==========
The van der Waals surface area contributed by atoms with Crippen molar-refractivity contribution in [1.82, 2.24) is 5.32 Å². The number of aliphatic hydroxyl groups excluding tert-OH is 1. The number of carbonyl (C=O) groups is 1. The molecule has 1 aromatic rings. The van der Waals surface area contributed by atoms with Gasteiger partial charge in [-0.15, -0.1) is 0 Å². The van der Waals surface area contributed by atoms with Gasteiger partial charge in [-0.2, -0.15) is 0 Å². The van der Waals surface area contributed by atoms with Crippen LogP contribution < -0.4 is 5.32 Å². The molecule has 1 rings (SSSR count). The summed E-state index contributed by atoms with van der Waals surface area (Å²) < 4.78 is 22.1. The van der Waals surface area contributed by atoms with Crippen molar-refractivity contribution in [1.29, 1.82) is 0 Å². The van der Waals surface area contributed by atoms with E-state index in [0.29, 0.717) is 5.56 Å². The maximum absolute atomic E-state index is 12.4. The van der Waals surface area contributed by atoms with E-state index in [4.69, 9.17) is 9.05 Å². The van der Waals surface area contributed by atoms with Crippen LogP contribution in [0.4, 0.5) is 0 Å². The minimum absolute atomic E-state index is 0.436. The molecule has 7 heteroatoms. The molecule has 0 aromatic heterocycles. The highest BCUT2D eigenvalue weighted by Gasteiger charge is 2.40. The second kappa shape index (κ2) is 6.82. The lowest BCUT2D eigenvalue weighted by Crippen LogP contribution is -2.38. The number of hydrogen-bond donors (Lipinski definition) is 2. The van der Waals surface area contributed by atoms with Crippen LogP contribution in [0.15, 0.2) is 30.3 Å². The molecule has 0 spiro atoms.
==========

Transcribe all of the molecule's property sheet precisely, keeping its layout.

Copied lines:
The van der Waals surface area contributed by atoms with Crippen molar-refractivity contribution in [1.82, 2.24) is 5.32 Å². The number of aliphatic hydroxyl groups excluding tert-OH is 1. The number of carbonyl (C=O) groups is 1. The molecule has 1 aromatic rings. The van der Waals surface area contributed by atoms with Gasteiger partial charge in [-0.15, -0.1) is 0 Å². The van der Waals surface area contributed by atoms with Gasteiger partial charge in [-0.2, -0.15) is 0 Å². The van der Waals surface area contributed by atoms with Crippen LogP contribution < -0.4 is 5.32 Å². The molecule has 1 rings (SSSR count). The summed E-state index contributed by atoms with van der Waals surface area (Å²) < 4.78 is 22.1. The van der Waals surface area contributed by atoms with Crippen molar-refractivity contribution in [1.29, 1.82) is 0 Å². The van der Waals surface area contributed by atoms with E-state index in [0.29, 0.717) is 5.56 Å². The maximum absolute atomic E-state index is 12.4. The van der Waals surface area contributed by atoms with E-state index in [4.69, 9.17) is 9.05 Å². The van der Waals surface area contributed by atoms with Crippen LogP contribution in [0.4, 0.5) is 0 Å². The minimum absolute atomic E-state index is 0.436. The molecule has 7 heteroatoms. The molecule has 0 aromatic heterocycles. The highest BCUT2D eigenvalue weighted by Gasteiger charge is 2.40. The second kappa shape index (κ2) is 6.82. The lowest BCUT2D eigenvalue weighted by Crippen LogP contribution is -2.38. The number of hydrogen-bond donors (Lipinski definition) is 2. The van der Waals surface area contributed by atoms with Crippen LogP contribution in [0.15, 0.2) is 30.3 Å². The molecule has 0 spiro atoms.